THE FIRST ENGLISH MAPS OF NEW MEXICO AND FLORIDA
HEAVILY ANNOTATED

Atlas minimus, or a Book of Geography shewing all the Empires Monarchies Kingdomes, Regions Dominions Principalities and Countries, in the whole World. By John Seller, Hydrographr to the King.

And are to be sold at his House at the Hermitage in Wapping. And in Pope’s Head Alley … [1678?]

12mo., engraved throughout: licence-leaf (with a small circular map above a blank cartouche), title-page within an elaborate border by James Clark, a double-page ‘Mapp of all the World’, and 52 single-page sectional maps on rectos with explanations on the facing versos; the 48-page letterpress ‘Geographical Description of the World’ not present (as often, see below); ownership signature of Timothy Mauleverer on the title-page dated 1705, with copious early annotations and a manuscript index in his minute but entirely legible hand. A fine and entirely unsophisticated copy in contemporary speckled calf, spine gilt with a floral motif, marbled edges.

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First edition in book form, second issue, of Seller’s charming miniature atlas, first published c. 1676 as playing cards, with the 52 maps divided into four suits and so numbered.

Seller’s Atlas Minimus, though not the first English world atlas, was the first composed on an entirely English model rather than from Dutch sources, and has a significance much beyond its diminutive size and its evidently popular audience. Thirteen maps are devoted to the Americas, including ‘New Mexico’, the first English map of New Mexico and California, and ‘Florida’, the first English map of the southern part of North America, from Florida to Texas. This second issue added ‘Pope’s Head Alley’ to the imprint, a premises occupied by Seller in 1678-81. The maps were available both with and without the ‘educational’ letter-press component (see for example the copies of both issues in the Wardington sale, bound as here). ‘The original set of playing cards is believed to have been prepared in 1676 or a year or so later’ (Shirley).

Seller had been a compass-maker and a vendor of navigational instruments, but after narrowly escaping execution for high treason in the early 1660s, he branched into publishing. ‘The trade in printed maritime atlases and charts had previously been wholly dominated by the Dutch. In terms of national mercantile aspiration this was clearly unsatisfactory … and when he proposed to produce English-printed maritime atlases he was soon given a royal licence, granted a virtual monopoly, and appointed hydrographer to the king in March 1671’ (Oxford DNB). In the event Dutch plates formed the basis of Seller’s first atlases, but he moved on to other ambitious projects including a survey of England and Wales, only partially completed. ‘For the remainder of his career, Seller’s output concentrated on less financially challenging material, in particular the production of miniature compendia and atlases of the type exemplified by the undated Atlas minimus and the Atlas caelestis (1680), the earliest British celestial atlas’ (ibid.)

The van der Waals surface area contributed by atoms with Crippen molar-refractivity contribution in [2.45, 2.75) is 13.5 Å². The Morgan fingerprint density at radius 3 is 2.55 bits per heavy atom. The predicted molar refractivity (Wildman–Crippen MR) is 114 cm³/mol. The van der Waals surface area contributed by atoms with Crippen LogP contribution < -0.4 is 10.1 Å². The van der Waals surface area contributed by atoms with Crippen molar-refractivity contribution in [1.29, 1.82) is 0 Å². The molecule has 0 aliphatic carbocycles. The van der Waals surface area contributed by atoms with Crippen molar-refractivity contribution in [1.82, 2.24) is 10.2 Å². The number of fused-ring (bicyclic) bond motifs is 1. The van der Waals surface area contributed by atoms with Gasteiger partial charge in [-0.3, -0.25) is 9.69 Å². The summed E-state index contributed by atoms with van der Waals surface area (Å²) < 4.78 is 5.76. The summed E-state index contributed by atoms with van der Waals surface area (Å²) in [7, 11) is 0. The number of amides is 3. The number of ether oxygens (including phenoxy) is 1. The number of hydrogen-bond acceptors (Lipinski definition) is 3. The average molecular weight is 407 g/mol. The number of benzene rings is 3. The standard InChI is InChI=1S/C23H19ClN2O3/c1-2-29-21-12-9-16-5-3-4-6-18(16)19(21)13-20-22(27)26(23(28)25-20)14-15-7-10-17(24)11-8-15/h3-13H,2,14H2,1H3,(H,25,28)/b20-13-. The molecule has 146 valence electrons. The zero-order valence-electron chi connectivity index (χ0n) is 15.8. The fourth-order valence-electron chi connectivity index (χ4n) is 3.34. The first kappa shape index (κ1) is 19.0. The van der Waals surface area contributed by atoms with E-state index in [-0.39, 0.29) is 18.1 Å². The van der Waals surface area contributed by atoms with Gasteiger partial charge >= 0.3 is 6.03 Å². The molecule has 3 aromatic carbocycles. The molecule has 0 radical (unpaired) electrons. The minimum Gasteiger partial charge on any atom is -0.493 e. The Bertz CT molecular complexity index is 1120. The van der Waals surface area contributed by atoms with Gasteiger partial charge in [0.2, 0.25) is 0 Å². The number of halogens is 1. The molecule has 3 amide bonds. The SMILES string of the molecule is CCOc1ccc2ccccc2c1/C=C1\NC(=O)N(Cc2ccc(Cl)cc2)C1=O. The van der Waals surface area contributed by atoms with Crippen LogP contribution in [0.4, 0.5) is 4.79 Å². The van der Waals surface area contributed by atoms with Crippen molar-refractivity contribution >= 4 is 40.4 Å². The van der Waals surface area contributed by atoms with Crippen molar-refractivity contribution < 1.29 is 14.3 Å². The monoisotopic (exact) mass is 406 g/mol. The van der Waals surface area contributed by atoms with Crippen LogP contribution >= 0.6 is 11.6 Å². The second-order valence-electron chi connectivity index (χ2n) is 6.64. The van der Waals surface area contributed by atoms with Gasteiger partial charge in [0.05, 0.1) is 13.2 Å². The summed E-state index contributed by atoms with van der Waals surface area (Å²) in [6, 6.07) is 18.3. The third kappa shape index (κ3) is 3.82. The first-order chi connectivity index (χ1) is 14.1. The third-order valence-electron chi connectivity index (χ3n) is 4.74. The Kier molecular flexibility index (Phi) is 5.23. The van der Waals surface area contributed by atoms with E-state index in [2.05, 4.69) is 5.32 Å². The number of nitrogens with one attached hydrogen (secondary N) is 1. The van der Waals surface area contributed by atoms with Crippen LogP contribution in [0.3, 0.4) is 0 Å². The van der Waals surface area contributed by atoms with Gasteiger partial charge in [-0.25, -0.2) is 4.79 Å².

Though he had decried Seller’s use of adapted Dutch plates in The English Pilot (1671), as a naval man Samuel Pepys recognised Seller’s worth, nothing that ‘till Seller fell into it we had very few draughts, even of our own coasts, printed in England’ (Naval Minutes, 238). The Atlas Minimus was the first properly English atlas; its reprint in c. 1705 by Senex and Price (the latter having been Seller’s apprentice) is a demonstration of Seller’s position as father to a generation of great British map-makers in the following century.

Timothy Mauleverer (1680-1753), of Arncliffe, Yorkshire, has annotated every map in the present volume with its geographical extent in longitude and latitude, and the first fifteen maps (Europe, plus China) with material derived from Peter Heylyn’s Cosmographie and Laurence Echard’s Most Compleat Compendium of Geography. For each country or empire he provides lists of regional divisions (and their geographical extent), chief towns, and the numbers of Archbishops, bishops and universities. The title and world map versos are annotated with more general material on poles, zones, tropics, the circumference and ‘solid content’ of the earth, its location according to Copernicus, and its division into ‘imaginary’, ‘real’ and ‘national’ parts.

Wing S 2465; Phillips, Atlases 490; Shirley, British Library, T.SELL-5a; Shirley, The Mapping of the World, 485-1 (the mappa mundi); Landis, European Americana 679/120; Sabin 79025.